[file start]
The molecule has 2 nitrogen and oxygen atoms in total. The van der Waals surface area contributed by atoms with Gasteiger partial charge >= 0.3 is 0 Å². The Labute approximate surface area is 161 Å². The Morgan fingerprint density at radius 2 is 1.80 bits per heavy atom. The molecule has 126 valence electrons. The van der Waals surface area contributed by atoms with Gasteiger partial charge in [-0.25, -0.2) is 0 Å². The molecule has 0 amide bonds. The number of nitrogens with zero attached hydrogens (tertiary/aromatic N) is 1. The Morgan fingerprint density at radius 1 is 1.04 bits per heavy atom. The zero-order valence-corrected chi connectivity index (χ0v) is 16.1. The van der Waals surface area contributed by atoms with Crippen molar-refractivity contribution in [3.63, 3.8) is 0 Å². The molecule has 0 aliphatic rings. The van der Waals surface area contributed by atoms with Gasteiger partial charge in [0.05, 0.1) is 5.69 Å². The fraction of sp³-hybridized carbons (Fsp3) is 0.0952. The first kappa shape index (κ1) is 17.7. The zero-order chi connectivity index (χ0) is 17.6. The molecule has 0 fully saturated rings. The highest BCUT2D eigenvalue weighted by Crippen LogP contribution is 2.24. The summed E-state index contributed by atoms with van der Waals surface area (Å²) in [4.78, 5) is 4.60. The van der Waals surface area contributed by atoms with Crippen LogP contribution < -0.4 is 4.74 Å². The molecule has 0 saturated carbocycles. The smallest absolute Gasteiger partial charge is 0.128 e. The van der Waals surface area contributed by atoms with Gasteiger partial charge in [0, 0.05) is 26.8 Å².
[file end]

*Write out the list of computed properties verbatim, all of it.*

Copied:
The molecule has 2 nitrogen and oxygen atoms in total. The van der Waals surface area contributed by atoms with Gasteiger partial charge >= 0.3 is 0 Å². The Labute approximate surface area is 161 Å². The Morgan fingerprint density at radius 2 is 1.80 bits per heavy atom. The molecule has 126 valence electrons. The van der Waals surface area contributed by atoms with Gasteiger partial charge in [-0.25, -0.2) is 0 Å². The molecule has 0 amide bonds. The number of nitrogens with zero attached hydrogens (tertiary/aromatic N) is 1. The Morgan fingerprint density at radius 1 is 1.04 bits per heavy atom. The zero-order valence-corrected chi connectivity index (χ0v) is 16.1. The van der Waals surface area contributed by atoms with Crippen molar-refractivity contribution in [3.63, 3.8) is 0 Å². The molecule has 0 aliphatic rings. The van der Waals surface area contributed by atoms with Gasteiger partial charge in [0.05, 0.1) is 5.69 Å². The fraction of sp³-hybridized carbons (Fsp3) is 0.0952. The first kappa shape index (κ1) is 17.7. The zero-order chi connectivity index (χ0) is 17.6. The molecule has 0 fully saturated rings. The highest BCUT2D eigenvalue weighted by Crippen LogP contribution is 2.24. The summed E-state index contributed by atoms with van der Waals surface area (Å²) in [4.78, 5) is 4.60. The van der Waals surface area contributed by atoms with Crippen LogP contribution < -0.4 is 4.74 Å². The molecule has 0 saturated carbocycles. The smallest absolute Gasteiger partial charge is 0.128 e. The van der Waals surface area contributed by atoms with Gasteiger partial charge in [0, 0.05) is 26.8 Å².